Later in the day, the opposition leader replied online with a message supportive of the new generation.

“I’m a very proud father today! Hongera sana (congratulations) to the young lady and all those who bravely stood up for their rights,” said Odinga.

Activist Boniface Mwangi said in a local radio interview that it was the civic duty of all citizens to hold their leaders accountable, affirming it was time for a younger generation to take over from Odinga – an opposition leader for the past four decades.

“Raila is old. He has done this for over 40 years, we should be ashamed of ourselves for demanding more from Raila. He has given his best,” said Mwangi.

Several opposition leaders, members of the public as well as journalists who have comprehensively covered past protests, applauded those who took part in the demonstrations.

"Respect for Generation Z. Way to go Generation Z we will support you! The revolution will not be televised it will bite hard!" Narok Senator, Ledama Olekina said on X.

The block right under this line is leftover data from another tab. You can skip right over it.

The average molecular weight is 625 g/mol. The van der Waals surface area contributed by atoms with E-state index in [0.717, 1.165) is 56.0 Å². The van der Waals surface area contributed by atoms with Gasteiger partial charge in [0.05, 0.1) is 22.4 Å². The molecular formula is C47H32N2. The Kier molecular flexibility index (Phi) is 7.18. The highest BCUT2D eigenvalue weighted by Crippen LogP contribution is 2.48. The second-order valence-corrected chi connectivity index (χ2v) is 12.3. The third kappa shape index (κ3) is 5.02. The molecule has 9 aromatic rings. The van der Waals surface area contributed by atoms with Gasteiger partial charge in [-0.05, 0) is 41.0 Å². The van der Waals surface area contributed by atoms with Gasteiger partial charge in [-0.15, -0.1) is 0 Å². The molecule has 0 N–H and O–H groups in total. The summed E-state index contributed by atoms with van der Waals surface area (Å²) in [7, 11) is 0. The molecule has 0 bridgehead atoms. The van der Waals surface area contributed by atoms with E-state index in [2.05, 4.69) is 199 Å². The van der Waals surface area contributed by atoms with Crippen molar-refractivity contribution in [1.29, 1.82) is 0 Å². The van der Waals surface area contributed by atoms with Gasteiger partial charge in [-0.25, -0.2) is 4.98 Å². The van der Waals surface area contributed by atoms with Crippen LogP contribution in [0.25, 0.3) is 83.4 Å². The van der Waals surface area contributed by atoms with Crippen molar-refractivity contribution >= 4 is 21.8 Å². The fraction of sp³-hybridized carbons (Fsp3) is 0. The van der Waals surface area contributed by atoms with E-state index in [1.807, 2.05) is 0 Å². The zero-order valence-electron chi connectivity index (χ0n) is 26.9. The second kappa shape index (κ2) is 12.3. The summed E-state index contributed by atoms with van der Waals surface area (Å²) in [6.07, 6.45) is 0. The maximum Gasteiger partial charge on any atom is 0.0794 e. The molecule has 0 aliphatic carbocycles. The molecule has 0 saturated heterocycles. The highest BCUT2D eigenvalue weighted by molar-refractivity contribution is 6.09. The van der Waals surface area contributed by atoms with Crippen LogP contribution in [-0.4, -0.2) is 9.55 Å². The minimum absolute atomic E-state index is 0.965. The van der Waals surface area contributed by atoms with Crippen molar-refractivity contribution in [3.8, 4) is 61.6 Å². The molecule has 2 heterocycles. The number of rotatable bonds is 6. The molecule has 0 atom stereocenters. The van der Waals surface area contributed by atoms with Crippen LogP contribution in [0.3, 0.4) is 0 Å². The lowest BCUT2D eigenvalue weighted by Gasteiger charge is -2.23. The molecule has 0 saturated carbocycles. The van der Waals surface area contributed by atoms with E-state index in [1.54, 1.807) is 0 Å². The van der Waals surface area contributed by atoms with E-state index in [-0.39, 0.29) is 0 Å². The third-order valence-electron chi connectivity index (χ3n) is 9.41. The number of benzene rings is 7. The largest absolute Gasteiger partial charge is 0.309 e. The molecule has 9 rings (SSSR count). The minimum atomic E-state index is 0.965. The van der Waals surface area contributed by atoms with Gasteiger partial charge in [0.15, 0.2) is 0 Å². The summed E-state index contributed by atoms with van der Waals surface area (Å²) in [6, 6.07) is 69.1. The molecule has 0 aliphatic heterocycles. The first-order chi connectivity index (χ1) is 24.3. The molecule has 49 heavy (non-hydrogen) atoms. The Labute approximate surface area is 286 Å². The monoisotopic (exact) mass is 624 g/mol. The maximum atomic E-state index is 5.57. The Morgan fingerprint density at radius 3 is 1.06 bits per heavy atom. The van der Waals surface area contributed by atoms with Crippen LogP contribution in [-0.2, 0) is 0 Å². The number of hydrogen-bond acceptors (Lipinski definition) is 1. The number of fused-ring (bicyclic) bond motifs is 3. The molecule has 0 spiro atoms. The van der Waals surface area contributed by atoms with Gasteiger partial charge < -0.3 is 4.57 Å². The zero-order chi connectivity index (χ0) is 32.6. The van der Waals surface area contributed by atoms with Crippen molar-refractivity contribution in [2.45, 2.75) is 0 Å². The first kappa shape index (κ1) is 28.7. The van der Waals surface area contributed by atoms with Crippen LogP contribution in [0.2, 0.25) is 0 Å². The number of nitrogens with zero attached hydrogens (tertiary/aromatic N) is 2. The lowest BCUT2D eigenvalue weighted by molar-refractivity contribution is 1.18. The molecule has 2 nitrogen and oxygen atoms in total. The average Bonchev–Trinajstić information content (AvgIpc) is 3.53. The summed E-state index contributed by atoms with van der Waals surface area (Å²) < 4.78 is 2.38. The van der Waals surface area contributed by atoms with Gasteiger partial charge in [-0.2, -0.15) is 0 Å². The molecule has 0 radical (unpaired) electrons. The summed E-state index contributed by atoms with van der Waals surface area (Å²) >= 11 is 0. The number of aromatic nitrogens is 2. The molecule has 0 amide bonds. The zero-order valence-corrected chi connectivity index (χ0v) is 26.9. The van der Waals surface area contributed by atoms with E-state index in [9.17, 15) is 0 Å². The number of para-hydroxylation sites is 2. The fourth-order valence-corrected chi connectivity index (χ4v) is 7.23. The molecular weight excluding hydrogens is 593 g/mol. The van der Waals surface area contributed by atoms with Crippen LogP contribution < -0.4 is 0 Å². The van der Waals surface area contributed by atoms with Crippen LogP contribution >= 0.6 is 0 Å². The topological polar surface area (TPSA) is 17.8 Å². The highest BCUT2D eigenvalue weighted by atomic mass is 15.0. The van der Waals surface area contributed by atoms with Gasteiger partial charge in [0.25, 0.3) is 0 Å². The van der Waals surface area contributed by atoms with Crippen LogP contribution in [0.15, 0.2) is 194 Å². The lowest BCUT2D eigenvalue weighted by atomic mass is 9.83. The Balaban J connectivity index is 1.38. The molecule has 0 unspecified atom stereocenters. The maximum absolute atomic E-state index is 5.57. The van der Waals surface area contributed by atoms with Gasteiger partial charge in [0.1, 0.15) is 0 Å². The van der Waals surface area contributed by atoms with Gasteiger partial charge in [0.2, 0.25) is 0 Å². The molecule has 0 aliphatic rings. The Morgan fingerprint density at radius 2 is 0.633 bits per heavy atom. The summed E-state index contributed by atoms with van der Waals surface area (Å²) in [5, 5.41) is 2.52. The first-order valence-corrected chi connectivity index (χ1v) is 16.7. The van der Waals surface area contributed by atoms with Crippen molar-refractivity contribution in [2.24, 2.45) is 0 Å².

“I have NEVER covered on the news a professional protest like #REJECTFINANCEBILL2024. Gen Z hats off! No looting, no stones only queens language, facts and Maths! Police did not have to use teargas this time,” affirmed Kenyan Journalist, Stephen Letoo.

The events in Kenya highlight the strategic role that social media platforms continue to play in shaping and organising protests and spreading information, just as Facebook and Twitter did during the Arab Spring from 2010 to 2012.

While those uprisings resulted in significant political changes in African countries such as Tunisia, Egypt and Libya, the young activists who sparked them were unable to generate the consensus required to bring in the future they had desired. Perhaps Gen Z, having witnessed their mistakes, and having bided their time before finally making an entrance, will have better luck.